SCG may hold the key
The SCG wicket, a spinners' paradise in the past few seasons, has transformed this year into a sizzling fast bowlers' haven, generating both bounce and seam movement.
If the outcome of the last two international matches played on this pitch is any indication, the batsmen have little hope of changing the trend in the day-night clash.
Australia swamped India in three days during the Test match earlier this month.
Then in the tri-series last Friday, Australia shot India out for 100 and were then themselves reduced to 59-5 before the modest target was overtaken.
With both Australia and Pakistan facing a famine of runs from the top order, a low scoring game is again on the cards.
Adam Gilchrist was Australia's top scorer with 37 in their SCG clash against India.
Pakistan's best in the three matches so far has been Yousuf Youhanna's 63 against the Indians at Brisbane.
"The batting is a bit of a worry," Pakistani captain Wasim Akram admitted.
"If the SCG wicket plays the same way it has done in the last two games, the bowlers will be on top again.
"But we have the team to deal with all situations," he said.
Australian captain Steve Waugh indicated the wicket was unlikely to change it's character so soon.
"It's done a lot for the seamers and fast bowlers, there is little to suggest it will be any different here," Waugh said.
Australia, with three successive victories from four matches, are almost certain to qualify for the finals if they win again on Wednesday.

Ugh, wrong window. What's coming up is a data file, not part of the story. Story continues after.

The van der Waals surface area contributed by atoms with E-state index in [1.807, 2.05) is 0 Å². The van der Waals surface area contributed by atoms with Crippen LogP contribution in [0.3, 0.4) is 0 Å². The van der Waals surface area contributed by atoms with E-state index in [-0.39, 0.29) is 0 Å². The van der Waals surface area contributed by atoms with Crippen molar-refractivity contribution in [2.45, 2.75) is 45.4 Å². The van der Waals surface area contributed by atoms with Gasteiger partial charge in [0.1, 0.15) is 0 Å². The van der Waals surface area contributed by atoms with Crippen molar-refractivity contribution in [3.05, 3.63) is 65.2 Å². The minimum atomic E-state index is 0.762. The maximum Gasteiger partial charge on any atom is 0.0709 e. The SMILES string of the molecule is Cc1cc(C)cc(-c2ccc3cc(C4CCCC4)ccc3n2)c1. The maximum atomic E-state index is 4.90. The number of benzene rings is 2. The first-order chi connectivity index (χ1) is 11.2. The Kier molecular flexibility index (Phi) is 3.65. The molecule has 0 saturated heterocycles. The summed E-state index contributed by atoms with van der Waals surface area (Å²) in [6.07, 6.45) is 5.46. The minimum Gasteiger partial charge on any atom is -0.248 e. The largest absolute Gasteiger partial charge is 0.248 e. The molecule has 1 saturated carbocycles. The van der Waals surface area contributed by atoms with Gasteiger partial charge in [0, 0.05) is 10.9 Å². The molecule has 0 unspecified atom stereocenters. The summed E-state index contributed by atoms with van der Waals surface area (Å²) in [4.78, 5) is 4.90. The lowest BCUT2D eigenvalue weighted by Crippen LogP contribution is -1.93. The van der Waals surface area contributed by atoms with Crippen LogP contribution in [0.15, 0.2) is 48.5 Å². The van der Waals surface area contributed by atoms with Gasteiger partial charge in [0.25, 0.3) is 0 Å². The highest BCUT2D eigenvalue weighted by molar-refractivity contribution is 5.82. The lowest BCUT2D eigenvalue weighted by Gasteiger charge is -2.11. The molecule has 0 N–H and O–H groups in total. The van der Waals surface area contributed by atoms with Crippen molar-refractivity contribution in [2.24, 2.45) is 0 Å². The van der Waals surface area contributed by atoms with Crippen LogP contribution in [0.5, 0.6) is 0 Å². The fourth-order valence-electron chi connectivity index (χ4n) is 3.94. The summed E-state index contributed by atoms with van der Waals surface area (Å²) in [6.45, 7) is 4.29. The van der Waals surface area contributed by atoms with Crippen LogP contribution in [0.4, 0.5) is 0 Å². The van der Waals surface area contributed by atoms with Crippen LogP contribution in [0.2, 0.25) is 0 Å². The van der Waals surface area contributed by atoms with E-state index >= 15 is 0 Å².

Waugh's men hold the edge after their six-wicket romp at the Melbourne Cricket Ground on Sunday, but the captain was not taking anything for granted.
"Pakistan have one of the best attacks in the game, so you have to go out there and put in your best," he said.
Waugh's main worry was the 70 runs his side conceded in the last 10 overs on Sunday, and hoped that Victorian all-rounder Ian Harvey's inclusion in the squad was the solution.
"Ian is the best bowler in Australia during the slog overs," Waugh said.
With Andrew Symonds and Shane Lee playing key roles so far, and the fiery Glenn McGrath back in top form, Harvey is likely to replace either seamer Damien Fleming or tearaway Brett Lee.
Pakistan, who have won two of their three matches, also find themselves in a dilemma over the inclusion of all-rounder Azhar Mahmood.
Mahmood missed the first two games with a hamstring injury and was kept out of the third because both Shoaib Akhtar and Waqar Younis had done enough to merit another game.
With Abdur Razzaq also sealing his place with 51 against Australia on Sunday, Mahmood's fate will be known only before the toss.